ZM will not import DivX, OGG, and WMA files purchased from stores such as Napster (DRM9) or even WMV video files purchased from sites such as Amazon Unbox. While there are ways to get this stuff converted, it can be a pain in the butt for those with a library of diverse formats.
It's easy to add music to your library after the fact, and by default the software monitors folders for new additions automatically. I did notice the software scans all your media folders if you add a new folder--a bit of a waste of time considering it monitors for updates automatically in the background.
The last hurdle is creating your Zune Tag, which identifies you to the Zune community. This requires you to enter a Windows Live ID so you can purchase tracks or join the ZunePass service. You don't need to have an ID if you simply want to listen to high-quality 30-second samples. You'll notice the Zune Marketplace goes through an initial download of its catalog database; much of the store's information is stored locally.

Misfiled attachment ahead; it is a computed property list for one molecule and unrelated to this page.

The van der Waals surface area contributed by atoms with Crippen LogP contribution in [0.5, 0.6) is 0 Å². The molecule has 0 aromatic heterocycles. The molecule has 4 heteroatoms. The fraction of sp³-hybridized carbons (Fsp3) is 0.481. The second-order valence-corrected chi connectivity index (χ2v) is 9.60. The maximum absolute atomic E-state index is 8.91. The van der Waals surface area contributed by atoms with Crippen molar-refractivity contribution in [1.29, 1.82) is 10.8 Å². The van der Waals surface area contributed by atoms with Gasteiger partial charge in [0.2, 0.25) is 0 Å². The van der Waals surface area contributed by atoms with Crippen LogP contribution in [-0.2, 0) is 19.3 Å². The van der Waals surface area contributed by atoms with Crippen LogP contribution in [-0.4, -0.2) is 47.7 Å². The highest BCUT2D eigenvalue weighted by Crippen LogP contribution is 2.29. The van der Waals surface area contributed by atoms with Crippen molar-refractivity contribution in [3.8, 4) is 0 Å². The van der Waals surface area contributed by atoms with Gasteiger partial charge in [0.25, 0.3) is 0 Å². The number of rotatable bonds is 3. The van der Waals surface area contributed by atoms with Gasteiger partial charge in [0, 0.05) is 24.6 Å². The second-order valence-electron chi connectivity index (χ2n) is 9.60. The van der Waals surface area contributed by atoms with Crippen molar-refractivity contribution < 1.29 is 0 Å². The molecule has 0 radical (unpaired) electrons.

The Zune Marketplace pays major homage to Windows Media Player 11 and Urge, at least in interface structure, but similar to the Zune, it does have a style all its own. ZM's dark gray skin has a modern edge and uses its space wisely with decipherable icons spread across the top (there is no skinning available, though there is a mini player version, activated by clicking an icon in the lower right corner). You can right-click almost anywhere to get options, though there is a dedicated options button next to where you sign in with your Windows Live ID.